Cousin Gaëtan, Page Dominique, Does patients' pretreatment trait-mindfulness predict the success of cognitive psychotherapy for emotion regulation?, in Mindfulness, (Advanced online publication).

Collaboration

Group / person Country
Types of collaboration
University Jaume 1, Department of Basic and Clinical Psychology (Prof. Ausias Cebolla) Spain (Europe)
- in-depth/constructive exchanges on approaches, methods or results
- Publication
University of Oxford, Department of Psychiatry (Dr. Catherine Crane) Great Britain and Northern Ireland (Europe)
- in-depth/constructive exchanges on approaches, methods or results
- Publication
- Research Infrastructure
University of Neuchâtel, Institute of Work and Organizational Psychology (Prof. Marianne Schmid Mast Switzerland (Europe)
- in-depth/constructive exchanges on approaches, methods or results
- Publication
- Research Infrastructure
University of Oxford, Department of Social Policy and Intervention (Prof. Paul Montgomery) Great Britain and Northern Ireland (Europe)
- in-depth/constructive exchanges on approaches, methods or results
- Publication
- Research Infrastructure
CHUV - Institut Universitaire de Psychothérapie (Dr. Dominique Page) Switzerland (Europe)
- Publication

Scientific events

Active participation

Title Type of contribution Title of article or contribution Date Place Persons involved
12th Congress of the Swiss Psychological Society Poster Does trait-mindfulness predict patients’ improvements during emotion regulation therapy? 11.09.2013 Bâle, Switzerland Cousin Gaëtan;
First International Conference on Mindfulness (ICM) Poster Does trait-mindfulness predict patients’ improvements in emotion regulation therapy? 08.05.2013 Rome, Italy Cousin Gaëtan;


Knowledge transfer events

Active participation

Title Type of contribution Date Place Persons involved
Féminisation: Quel impact pour les soins de santé? Invité principal du Symposium des Mutulalités Libres (assurance publique belge) 05.11.2013 Bruxelles, Belgium Cousin Gaëtan;


Communication with the public

Communication Title Media Place Year
Media relations: print media, online media Dépression: Les nouvelles thérapies magazine "L'Hebdo" Western Switzerland 2013

Abstract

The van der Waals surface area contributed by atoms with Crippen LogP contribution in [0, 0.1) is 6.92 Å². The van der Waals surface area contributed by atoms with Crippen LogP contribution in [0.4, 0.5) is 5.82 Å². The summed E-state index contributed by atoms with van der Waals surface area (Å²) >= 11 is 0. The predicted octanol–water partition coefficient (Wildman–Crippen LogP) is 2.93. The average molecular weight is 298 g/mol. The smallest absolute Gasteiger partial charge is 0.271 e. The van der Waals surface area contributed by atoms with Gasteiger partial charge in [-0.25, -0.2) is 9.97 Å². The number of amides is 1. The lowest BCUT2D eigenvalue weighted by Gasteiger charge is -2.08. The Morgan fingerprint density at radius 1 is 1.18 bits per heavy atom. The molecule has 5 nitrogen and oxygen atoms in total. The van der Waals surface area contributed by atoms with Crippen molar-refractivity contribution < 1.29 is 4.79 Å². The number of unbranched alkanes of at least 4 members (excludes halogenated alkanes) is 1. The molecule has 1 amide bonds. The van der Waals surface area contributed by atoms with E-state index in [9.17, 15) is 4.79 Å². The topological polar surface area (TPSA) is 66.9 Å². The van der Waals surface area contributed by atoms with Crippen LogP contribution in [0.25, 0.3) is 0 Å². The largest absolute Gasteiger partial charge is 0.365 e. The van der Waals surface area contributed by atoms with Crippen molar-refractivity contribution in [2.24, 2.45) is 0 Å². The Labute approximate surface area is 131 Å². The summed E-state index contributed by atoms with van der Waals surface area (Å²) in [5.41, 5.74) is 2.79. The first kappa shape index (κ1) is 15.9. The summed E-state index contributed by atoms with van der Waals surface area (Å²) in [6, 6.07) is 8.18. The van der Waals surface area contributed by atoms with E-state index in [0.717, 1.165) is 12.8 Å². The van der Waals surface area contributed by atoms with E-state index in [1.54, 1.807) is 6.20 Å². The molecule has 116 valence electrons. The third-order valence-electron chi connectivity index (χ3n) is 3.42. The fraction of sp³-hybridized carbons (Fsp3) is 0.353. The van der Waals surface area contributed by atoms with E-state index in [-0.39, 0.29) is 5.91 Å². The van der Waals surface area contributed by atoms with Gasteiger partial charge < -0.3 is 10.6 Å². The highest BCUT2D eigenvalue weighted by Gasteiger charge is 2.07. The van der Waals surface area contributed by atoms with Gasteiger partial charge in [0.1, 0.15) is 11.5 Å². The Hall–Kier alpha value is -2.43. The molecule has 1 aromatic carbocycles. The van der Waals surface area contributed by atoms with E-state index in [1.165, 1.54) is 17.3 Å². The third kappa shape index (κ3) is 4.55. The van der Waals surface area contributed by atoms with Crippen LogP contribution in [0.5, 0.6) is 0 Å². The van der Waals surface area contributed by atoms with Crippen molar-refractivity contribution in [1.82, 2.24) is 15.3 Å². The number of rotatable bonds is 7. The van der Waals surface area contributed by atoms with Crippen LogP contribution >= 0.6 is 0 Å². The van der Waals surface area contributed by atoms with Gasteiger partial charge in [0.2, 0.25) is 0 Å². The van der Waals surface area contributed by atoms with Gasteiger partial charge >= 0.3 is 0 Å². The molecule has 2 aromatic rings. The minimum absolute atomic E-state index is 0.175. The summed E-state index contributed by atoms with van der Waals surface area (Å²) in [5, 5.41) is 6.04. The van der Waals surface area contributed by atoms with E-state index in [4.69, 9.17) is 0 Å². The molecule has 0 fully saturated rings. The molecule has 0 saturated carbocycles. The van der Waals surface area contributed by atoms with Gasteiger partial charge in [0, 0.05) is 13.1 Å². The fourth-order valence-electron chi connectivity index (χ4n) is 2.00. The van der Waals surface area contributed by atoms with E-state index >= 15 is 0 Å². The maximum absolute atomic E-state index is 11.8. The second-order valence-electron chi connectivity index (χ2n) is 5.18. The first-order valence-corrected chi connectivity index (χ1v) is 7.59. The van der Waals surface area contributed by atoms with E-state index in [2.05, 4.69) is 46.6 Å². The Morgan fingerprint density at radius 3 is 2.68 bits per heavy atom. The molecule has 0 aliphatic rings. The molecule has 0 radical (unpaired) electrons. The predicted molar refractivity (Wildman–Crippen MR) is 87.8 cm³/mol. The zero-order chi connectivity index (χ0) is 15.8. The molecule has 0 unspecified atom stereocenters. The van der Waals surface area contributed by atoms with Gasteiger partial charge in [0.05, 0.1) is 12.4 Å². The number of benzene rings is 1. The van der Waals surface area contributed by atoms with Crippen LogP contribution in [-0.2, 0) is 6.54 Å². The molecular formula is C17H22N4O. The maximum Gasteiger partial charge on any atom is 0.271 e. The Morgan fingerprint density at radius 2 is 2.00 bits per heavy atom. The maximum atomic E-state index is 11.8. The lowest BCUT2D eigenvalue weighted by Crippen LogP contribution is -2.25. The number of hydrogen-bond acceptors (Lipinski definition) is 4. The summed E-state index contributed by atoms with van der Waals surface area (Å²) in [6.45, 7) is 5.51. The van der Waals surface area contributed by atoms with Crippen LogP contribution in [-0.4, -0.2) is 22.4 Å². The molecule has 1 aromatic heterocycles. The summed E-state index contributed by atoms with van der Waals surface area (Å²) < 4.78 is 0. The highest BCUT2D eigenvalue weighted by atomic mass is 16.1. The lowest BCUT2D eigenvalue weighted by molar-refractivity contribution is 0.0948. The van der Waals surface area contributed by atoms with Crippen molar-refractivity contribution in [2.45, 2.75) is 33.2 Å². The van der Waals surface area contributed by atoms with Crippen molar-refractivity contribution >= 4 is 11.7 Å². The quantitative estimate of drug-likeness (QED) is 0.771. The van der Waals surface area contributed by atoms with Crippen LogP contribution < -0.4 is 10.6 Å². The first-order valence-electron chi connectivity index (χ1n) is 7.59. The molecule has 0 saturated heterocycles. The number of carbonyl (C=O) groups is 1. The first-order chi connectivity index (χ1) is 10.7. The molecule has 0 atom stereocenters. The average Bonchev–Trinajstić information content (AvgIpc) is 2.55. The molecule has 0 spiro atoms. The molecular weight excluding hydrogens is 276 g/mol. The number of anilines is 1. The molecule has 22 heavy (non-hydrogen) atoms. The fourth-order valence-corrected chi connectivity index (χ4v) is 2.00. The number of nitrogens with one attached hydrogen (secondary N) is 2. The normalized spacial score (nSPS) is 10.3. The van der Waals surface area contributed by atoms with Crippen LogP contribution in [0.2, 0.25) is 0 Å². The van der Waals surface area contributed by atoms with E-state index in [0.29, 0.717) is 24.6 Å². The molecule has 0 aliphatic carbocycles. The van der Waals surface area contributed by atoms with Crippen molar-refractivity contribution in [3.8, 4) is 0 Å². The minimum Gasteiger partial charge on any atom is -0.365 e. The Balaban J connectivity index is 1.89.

The construct of mindfulness, which plays a key role in contemporary clinical psychology, is composed of two main dimensions: a dimension of attention that is directed toward the sensations, emotions, thoughts, and actions in the present moment, and a dimension of acceptation of the present experience, whatever its form may be. This nonjudgmental stance towards one's present experience is taught through sessions of meditation in what are called mindfulness-based interventions (e.g., MBSR, MBCT). These interventions have known an exponential growth during the last two decades, and a substantial body of research has shown that they significantly decrease negative affect and increase positive affect in clinical as well as nonclinical populations. They are now broadly used to prevent depressive relapse in previously depressed patients or to enhance emotional well-being in nonclinical (healthy) individuals. However, not everybody benefits equally from those interventions, which is reflected in the relatively high rate of dropout from MBSR and MBCT programmes (between 15% and 40% depending on the estimations). One of the most likely explanations for this dropout is that the sessions elicit negative affective states which are experienced as too aversive by participants with certain personality characteristics (e.g., high neuroticism or low conscientiousness) or that those patients do not see enough improvement in affect or affective processing across the sessions, which discourages them from continuing to attend the programmes. However, very little research has been conducted so far on how personality interacts with mindfulness-based interventions in predicting affective states during the sessions and change in affective processing across the sessions. The present research project aims to fill this gap. I propose two experimental studies in which participants will be randomly allocated to mindfulness-based interventions or to a control group. In Study 1, I aim at testing whether the personality traits of neuroticism and conscientiousness predict individuals’ adherence to an 8-week mindfulness-based intervention, and whether mean affects during the intervention (i.e., positive affective states and negative affective states) as well as changes in affective processing (i.e., negativity and positivity biases) from the beginning to the end of the intervention explain those differences in adherence. Study 2 aims at understanding in more detail the mechanisms explaining individuals’ affective reactions to a mindfulness-based intervention depending on their personality, and to see whether coping preferences (i.e., individuals’ way of dealing with affectively difficult experiences) mediates the link between personality and individuals’ affects and changes in affective processing. On the basis of the existing literature, I propose that disengagement coping (i.e., avoiding rather than confronting the difficult experiences) explains why individuals high in neuroticism or low in conscientiousness react more negatively to mindfulness-based interventions than individuals low in neuroticism or high in conscientiousness. This research project is a first and necessary step for generating hypotheses on how to adapt mindfulness-based intervention to the personality of the participants. Adaptations are necessary in order to reduce the relatively high rates of dropout and ensure that everybody can fully benefit from these interventions for promoting emotional balance. The Oxford Mindfulness Centre is specialized in mindfulness-based interventions and would constitute an ideal place for answering those important questions.